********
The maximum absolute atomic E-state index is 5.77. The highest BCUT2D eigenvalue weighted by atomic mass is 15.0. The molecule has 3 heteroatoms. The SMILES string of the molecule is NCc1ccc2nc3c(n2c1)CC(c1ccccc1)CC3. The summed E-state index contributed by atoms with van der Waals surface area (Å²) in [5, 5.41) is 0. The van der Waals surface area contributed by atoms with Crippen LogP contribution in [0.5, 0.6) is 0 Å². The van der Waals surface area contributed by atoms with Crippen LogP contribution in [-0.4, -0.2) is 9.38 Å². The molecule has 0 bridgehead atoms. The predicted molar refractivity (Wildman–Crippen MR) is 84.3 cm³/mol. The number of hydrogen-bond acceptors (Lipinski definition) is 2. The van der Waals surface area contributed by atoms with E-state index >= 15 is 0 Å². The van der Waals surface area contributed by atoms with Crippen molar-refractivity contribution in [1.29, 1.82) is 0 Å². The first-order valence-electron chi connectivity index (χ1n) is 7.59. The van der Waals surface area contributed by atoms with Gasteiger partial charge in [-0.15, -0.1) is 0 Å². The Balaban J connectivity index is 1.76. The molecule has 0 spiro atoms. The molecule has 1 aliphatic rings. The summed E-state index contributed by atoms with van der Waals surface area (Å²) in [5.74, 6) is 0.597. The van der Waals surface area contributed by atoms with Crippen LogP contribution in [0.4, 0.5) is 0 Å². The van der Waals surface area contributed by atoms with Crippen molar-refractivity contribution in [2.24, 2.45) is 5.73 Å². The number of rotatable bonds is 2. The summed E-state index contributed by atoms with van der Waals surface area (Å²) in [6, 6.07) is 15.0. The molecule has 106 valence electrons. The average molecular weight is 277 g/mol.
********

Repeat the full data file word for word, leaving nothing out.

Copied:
The maximum absolute atomic E-state index is 5.77. The highest BCUT2D eigenvalue weighted by atomic mass is 15.0. The molecule has 3 heteroatoms. The SMILES string of the molecule is NCc1ccc2nc3c(n2c1)CC(c1ccccc1)CC3. The summed E-state index contributed by atoms with van der Waals surface area (Å²) in [5, 5.41) is 0. The van der Waals surface area contributed by atoms with Crippen LogP contribution in [0.5, 0.6) is 0 Å². The van der Waals surface area contributed by atoms with Crippen LogP contribution in [-0.4, -0.2) is 9.38 Å². The molecule has 0 bridgehead atoms. The predicted molar refractivity (Wildman–Crippen MR) is 84.3 cm³/mol. The number of hydrogen-bond acceptors (Lipinski definition) is 2. The van der Waals surface area contributed by atoms with E-state index >= 15 is 0 Å². The van der Waals surface area contributed by atoms with Crippen molar-refractivity contribution in [1.29, 1.82) is 0 Å². The first-order valence-electron chi connectivity index (χ1n) is 7.59. The van der Waals surface area contributed by atoms with Gasteiger partial charge in [-0.15, -0.1) is 0 Å². The Balaban J connectivity index is 1.76. The molecule has 0 spiro atoms. The molecule has 1 aliphatic rings. The summed E-state index contributed by atoms with van der Waals surface area (Å²) in [5.74, 6) is 0.597. The van der Waals surface area contributed by atoms with Crippen LogP contribution in [0.4, 0.5) is 0 Å². The van der Waals surface area contributed by atoms with Crippen molar-refractivity contribution in [2.24, 2.45) is 5.73 Å². The number of rotatable bonds is 2. The summed E-state index contributed by atoms with van der Waals surface area (Å²) in [6, 6.07) is 15.0. The molecule has 106 valence electrons. The average molecular weight is 277 g/mol.